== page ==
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Is Your Plan Up to Date?
It’s easy to know when to renew your driver’s license or credit card—just look at the expiration date. But what about your estate planning documents? Keeping these current is an essential part of creating the future you envision, but...
What You Need to Know About Planned Giving
As more people start to plan for the future, many have questions about making an impact at SECC. We’ve put together a short list of frequently asked questions that you may find helpful as you craft your estate plan and consider giving...
2 Ways to Make an Impact
Despite the hardships many of us have faced the past year, many people still want to make a difference where they can. But balancing your family’s needs with your desire to help can be difficult. Luckily, there is a solution: consider making a...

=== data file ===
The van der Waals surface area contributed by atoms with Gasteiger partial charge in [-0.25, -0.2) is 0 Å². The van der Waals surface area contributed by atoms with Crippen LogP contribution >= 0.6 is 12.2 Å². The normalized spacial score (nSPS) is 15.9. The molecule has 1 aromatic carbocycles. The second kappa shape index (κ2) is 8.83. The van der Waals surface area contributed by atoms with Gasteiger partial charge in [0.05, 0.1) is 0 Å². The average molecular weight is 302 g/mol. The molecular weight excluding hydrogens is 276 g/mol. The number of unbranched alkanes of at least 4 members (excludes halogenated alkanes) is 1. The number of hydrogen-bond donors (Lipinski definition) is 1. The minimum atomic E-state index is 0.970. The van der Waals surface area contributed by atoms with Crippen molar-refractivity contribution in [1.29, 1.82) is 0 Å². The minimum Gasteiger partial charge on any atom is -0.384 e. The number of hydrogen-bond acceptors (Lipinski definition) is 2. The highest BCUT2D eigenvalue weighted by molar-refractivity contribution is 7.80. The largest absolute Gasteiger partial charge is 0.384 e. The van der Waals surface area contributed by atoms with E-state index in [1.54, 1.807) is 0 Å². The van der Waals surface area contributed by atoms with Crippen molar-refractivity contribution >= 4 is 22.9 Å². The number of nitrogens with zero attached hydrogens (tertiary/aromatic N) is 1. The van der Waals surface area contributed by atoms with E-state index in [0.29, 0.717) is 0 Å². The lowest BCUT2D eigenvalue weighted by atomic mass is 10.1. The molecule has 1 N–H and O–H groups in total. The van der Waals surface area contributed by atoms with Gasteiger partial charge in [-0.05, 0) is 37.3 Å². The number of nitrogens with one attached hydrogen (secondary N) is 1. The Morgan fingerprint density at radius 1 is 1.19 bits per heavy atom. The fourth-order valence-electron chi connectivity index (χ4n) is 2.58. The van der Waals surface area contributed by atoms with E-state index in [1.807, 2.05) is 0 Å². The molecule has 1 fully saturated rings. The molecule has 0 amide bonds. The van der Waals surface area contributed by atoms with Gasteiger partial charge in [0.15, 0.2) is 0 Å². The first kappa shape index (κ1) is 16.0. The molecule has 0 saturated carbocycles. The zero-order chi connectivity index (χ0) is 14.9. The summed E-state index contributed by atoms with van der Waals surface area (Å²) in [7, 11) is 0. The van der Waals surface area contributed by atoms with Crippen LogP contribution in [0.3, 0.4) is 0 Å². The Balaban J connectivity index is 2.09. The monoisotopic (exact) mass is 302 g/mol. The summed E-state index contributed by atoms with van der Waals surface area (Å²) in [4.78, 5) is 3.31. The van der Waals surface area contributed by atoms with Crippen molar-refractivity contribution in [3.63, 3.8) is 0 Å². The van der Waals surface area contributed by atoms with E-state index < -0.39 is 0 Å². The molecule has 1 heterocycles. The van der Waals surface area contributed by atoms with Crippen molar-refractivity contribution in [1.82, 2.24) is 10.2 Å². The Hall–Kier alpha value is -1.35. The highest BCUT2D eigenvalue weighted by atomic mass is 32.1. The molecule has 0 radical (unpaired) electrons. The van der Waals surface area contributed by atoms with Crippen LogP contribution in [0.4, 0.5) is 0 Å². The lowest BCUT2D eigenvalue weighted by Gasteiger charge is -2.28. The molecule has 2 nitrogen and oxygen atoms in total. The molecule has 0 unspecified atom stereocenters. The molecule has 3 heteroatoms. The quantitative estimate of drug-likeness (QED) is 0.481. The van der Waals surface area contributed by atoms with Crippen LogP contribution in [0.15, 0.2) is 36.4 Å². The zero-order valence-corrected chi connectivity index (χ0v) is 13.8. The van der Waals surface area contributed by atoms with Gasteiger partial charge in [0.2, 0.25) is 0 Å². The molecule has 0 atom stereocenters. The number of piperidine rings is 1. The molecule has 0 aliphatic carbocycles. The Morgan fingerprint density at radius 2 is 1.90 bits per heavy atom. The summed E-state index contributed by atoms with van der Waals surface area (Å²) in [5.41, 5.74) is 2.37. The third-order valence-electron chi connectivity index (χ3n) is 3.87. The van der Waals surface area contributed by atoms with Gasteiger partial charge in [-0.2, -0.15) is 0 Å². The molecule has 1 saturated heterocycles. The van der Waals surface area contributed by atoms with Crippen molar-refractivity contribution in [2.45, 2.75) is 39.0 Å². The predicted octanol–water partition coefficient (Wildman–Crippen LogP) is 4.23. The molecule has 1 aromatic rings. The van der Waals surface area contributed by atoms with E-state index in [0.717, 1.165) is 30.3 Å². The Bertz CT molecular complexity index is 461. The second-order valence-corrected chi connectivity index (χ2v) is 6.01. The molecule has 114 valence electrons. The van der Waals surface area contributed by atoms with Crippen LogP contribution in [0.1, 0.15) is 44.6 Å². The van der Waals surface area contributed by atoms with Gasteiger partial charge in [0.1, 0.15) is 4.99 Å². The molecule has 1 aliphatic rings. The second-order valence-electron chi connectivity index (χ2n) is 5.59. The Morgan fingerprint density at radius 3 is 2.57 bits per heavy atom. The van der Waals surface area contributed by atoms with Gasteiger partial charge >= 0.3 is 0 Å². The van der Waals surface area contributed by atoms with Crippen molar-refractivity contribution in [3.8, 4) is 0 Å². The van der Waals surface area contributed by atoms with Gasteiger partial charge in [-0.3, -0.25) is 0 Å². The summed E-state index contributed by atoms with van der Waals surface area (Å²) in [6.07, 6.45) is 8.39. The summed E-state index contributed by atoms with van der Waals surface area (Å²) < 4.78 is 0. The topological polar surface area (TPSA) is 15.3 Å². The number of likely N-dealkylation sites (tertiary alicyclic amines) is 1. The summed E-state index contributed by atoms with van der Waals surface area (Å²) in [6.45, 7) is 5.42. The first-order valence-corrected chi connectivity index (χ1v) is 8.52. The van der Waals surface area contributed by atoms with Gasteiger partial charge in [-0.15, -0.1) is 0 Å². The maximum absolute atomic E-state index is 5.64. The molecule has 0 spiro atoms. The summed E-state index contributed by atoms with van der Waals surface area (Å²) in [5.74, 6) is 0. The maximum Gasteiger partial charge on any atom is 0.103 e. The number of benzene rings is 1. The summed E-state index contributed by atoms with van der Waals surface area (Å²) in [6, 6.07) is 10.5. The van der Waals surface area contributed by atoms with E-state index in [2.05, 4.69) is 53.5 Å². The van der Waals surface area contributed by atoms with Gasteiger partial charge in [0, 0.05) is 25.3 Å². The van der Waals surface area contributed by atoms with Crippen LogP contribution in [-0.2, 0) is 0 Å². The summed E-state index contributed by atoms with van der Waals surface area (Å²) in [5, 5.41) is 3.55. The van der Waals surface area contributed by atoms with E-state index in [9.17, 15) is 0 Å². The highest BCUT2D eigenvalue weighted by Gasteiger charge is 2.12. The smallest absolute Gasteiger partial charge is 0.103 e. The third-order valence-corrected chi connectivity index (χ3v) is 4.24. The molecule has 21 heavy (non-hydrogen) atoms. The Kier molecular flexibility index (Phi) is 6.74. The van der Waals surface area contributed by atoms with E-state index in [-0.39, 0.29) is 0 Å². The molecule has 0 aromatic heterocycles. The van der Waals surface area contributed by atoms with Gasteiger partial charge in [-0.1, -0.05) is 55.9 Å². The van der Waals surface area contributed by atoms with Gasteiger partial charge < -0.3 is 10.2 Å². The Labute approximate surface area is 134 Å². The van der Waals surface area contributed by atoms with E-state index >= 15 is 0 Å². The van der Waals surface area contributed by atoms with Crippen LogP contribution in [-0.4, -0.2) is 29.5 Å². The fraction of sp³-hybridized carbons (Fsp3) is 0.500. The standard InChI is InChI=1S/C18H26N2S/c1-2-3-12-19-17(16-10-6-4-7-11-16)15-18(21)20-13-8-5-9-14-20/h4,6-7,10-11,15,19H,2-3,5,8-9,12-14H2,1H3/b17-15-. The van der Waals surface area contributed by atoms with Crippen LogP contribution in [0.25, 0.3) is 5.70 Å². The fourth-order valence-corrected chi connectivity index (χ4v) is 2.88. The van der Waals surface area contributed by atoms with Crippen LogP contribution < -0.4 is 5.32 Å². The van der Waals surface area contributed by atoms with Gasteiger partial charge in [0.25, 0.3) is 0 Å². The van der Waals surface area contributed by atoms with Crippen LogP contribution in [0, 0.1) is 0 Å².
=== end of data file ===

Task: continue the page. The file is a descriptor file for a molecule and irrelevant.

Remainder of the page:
A charitable remainder trust provides you or other named individuals income each year for life or a period not exceeding 20 years from assets you give to the trust you create.
You fund this type of trust with cash or appreciated assets—and may qualify for a federal income tax charitable deduction when you itemize. You can also make additional gifts; each one also qualifies for a tax deduction. The trust pays you, each year, a variable amount based on a fixed percentage of the fair market value of the trust assets. When the trust terminates, the remaining principal goes to SECC as a lump sum.
You fund this trust with cash or appreciated assets—and may qualify for a federal income tax charitable deduction when you itemize. Each year the trust pays you or another named individual the same dollar amount you choose at the start. When the trust terminates, the remaining principal goes to SECC as a lump sum.